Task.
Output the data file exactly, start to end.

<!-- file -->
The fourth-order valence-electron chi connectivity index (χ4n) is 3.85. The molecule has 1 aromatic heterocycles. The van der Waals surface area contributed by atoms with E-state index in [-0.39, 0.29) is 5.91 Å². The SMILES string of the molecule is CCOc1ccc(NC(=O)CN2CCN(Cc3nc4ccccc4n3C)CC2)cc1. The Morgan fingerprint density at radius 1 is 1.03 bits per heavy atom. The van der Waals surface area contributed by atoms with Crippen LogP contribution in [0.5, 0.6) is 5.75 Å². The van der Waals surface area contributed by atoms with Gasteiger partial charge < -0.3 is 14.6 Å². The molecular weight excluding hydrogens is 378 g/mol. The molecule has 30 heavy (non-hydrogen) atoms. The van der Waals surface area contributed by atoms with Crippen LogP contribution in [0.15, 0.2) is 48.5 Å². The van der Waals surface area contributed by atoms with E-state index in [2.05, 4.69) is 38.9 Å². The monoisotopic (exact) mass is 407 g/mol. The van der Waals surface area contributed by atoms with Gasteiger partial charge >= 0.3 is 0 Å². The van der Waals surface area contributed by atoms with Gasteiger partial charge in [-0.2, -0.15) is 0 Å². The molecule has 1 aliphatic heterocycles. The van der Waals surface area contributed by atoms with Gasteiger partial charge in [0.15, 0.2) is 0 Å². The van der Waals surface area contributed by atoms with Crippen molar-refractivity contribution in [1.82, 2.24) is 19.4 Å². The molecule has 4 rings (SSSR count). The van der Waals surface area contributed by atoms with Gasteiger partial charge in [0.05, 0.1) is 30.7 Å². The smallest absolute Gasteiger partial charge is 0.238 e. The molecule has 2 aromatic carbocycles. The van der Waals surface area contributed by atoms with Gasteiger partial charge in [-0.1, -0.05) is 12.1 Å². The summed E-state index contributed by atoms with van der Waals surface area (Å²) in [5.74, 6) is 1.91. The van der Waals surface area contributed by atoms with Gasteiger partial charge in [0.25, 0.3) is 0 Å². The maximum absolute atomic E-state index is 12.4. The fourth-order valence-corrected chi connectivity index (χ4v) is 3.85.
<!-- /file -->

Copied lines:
The fourth-order valence-electron chi connectivity index (χ4n) is 3.85. The molecule has 1 aromatic heterocycles. The van der Waals surface area contributed by atoms with E-state index in [-0.39, 0.29) is 5.91 Å². The SMILES string of the molecule is CCOc1ccc(NC(=O)CN2CCN(Cc3nc4ccccc4n3C)CC2)cc1. The Morgan fingerprint density at radius 1 is 1.03 bits per heavy atom. The van der Waals surface area contributed by atoms with Crippen LogP contribution in [0.5, 0.6) is 5.75 Å². The van der Waals surface area contributed by atoms with Gasteiger partial charge < -0.3 is 14.6 Å². The molecular weight excluding hydrogens is 378 g/mol. The molecule has 30 heavy (non-hydrogen) atoms. The van der Waals surface area contributed by atoms with Crippen LogP contribution in [0.15, 0.2) is 48.5 Å². The van der Waals surface area contributed by atoms with E-state index in [2.05, 4.69) is 38.9 Å². The monoisotopic (exact) mass is 407 g/mol. The van der Waals surface area contributed by atoms with Gasteiger partial charge >= 0.3 is 0 Å². The van der Waals surface area contributed by atoms with Gasteiger partial charge in [-0.2, -0.15) is 0 Å². The molecule has 1 aliphatic heterocycles. The van der Waals surface area contributed by atoms with Gasteiger partial charge in [0.15, 0.2) is 0 Å². The van der Waals surface area contributed by atoms with Crippen molar-refractivity contribution in [1.82, 2.24) is 19.4 Å². The molecule has 4 rings (SSSR count). The van der Waals surface area contributed by atoms with Gasteiger partial charge in [0.05, 0.1) is 30.7 Å². The smallest absolute Gasteiger partial charge is 0.238 e. The molecule has 2 aromatic carbocycles. The van der Waals surface area contributed by atoms with Gasteiger partial charge in [-0.1, -0.05) is 12.1 Å². The summed E-state index contributed by atoms with van der Waals surface area (Å²) in [5.74, 6) is 1.91. The van der Waals surface area contributed by atoms with Gasteiger partial charge in [0.25, 0.3) is 0 Å². The maximum absolute atomic E-state index is 12.4. The fourth-order valence-corrected chi connectivity index (χ4v) is 3.85.